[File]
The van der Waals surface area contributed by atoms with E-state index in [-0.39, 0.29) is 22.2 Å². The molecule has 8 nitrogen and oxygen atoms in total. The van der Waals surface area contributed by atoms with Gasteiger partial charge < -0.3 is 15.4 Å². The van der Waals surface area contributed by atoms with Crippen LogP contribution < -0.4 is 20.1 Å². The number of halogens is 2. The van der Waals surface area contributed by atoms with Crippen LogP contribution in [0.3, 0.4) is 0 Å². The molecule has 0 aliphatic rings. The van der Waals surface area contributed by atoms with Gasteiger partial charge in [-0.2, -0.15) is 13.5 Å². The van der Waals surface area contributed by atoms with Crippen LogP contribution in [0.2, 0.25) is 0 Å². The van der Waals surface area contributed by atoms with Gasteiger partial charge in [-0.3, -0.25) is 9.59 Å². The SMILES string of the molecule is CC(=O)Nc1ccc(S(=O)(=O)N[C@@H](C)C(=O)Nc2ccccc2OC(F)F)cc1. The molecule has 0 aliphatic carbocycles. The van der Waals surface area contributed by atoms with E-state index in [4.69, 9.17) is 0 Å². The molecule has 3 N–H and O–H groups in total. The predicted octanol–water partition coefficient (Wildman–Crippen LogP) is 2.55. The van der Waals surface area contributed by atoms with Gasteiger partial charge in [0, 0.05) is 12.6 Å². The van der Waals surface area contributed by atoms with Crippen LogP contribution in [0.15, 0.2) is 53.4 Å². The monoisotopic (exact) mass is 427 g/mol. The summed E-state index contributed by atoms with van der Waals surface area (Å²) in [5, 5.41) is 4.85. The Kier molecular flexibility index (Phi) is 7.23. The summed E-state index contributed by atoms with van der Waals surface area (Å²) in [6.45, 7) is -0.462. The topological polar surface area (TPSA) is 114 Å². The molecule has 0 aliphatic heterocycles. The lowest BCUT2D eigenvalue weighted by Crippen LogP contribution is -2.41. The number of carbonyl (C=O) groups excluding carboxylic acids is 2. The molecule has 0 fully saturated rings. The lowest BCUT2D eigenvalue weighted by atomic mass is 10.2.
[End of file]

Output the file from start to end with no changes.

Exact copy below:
The van der Waals surface area contributed by atoms with E-state index in [-0.39, 0.29) is 22.2 Å². The molecule has 8 nitrogen and oxygen atoms in total. The van der Waals surface area contributed by atoms with Gasteiger partial charge < -0.3 is 15.4 Å². The van der Waals surface area contributed by atoms with Crippen LogP contribution < -0.4 is 20.1 Å². The number of halogens is 2. The van der Waals surface area contributed by atoms with Crippen LogP contribution in [0.3, 0.4) is 0 Å². The molecule has 0 aliphatic rings. The van der Waals surface area contributed by atoms with Gasteiger partial charge in [-0.2, -0.15) is 13.5 Å². The van der Waals surface area contributed by atoms with Crippen LogP contribution in [0.2, 0.25) is 0 Å². The van der Waals surface area contributed by atoms with Gasteiger partial charge in [-0.3, -0.25) is 9.59 Å². The SMILES string of the molecule is CC(=O)Nc1ccc(S(=O)(=O)N[C@@H](C)C(=O)Nc2ccccc2OC(F)F)cc1. The molecule has 0 aliphatic carbocycles. The van der Waals surface area contributed by atoms with E-state index in [4.69, 9.17) is 0 Å². The molecule has 3 N–H and O–H groups in total. The predicted octanol–water partition coefficient (Wildman–Crippen LogP) is 2.55. The van der Waals surface area contributed by atoms with Gasteiger partial charge in [0, 0.05) is 12.6 Å². The van der Waals surface area contributed by atoms with Crippen LogP contribution in [0.15, 0.2) is 53.4 Å². The monoisotopic (exact) mass is 427 g/mol. The summed E-state index contributed by atoms with van der Waals surface area (Å²) in [5, 5.41) is 4.85. The Kier molecular flexibility index (Phi) is 7.23. The summed E-state index contributed by atoms with van der Waals surface area (Å²) in [6.45, 7) is -0.462. The topological polar surface area (TPSA) is 114 Å². The molecule has 0 aliphatic heterocycles. The lowest BCUT2D eigenvalue weighted by Crippen LogP contribution is -2.41. The number of carbonyl (C=O) groups excluding carboxylic acids is 2. The molecule has 0 fully saturated rings. The lowest BCUT2D eigenvalue weighted by atomic mass is 10.2.